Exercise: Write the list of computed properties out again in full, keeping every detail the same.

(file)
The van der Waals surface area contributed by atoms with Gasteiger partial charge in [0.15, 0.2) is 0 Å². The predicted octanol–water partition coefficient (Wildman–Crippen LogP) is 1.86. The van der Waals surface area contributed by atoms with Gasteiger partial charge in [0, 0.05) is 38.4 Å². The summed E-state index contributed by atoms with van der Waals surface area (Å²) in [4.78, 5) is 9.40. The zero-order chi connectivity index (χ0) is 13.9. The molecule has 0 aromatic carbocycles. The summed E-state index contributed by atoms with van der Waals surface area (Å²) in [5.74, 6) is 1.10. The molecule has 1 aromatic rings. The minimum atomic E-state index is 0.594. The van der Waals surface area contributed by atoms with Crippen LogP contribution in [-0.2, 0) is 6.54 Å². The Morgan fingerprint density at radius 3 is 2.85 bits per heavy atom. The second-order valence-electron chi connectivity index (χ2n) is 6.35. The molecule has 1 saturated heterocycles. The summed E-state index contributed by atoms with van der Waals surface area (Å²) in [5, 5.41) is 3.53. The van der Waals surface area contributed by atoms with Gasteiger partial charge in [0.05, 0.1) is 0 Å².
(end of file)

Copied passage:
The van der Waals surface area contributed by atoms with Gasteiger partial charge in [0.15, 0.2) is 0 Å². The predicted octanol–water partition coefficient (Wildman–Crippen LogP) is 1.86. The van der Waals surface area contributed by atoms with Gasteiger partial charge in [0, 0.05) is 38.4 Å². The summed E-state index contributed by atoms with van der Waals surface area (Å²) in [4.78, 5) is 9.40. The zero-order chi connectivity index (χ0) is 13.9. The molecule has 0 aromatic carbocycles. The summed E-state index contributed by atoms with van der Waals surface area (Å²) in [5.74, 6) is 1.10. The molecule has 1 aromatic rings. The minimum atomic E-state index is 0.594. The van der Waals surface area contributed by atoms with Crippen LogP contribution in [-0.2, 0) is 6.54 Å². The Morgan fingerprint density at radius 3 is 2.85 bits per heavy atom. The second-order valence-electron chi connectivity index (χ2n) is 6.35. The molecule has 1 saturated heterocycles. The summed E-state index contributed by atoms with van der Waals surface area (Å²) in [5, 5.41) is 3.53. The van der Waals surface area contributed by atoms with Gasteiger partial charge in [0.05, 0.1) is 0 Å².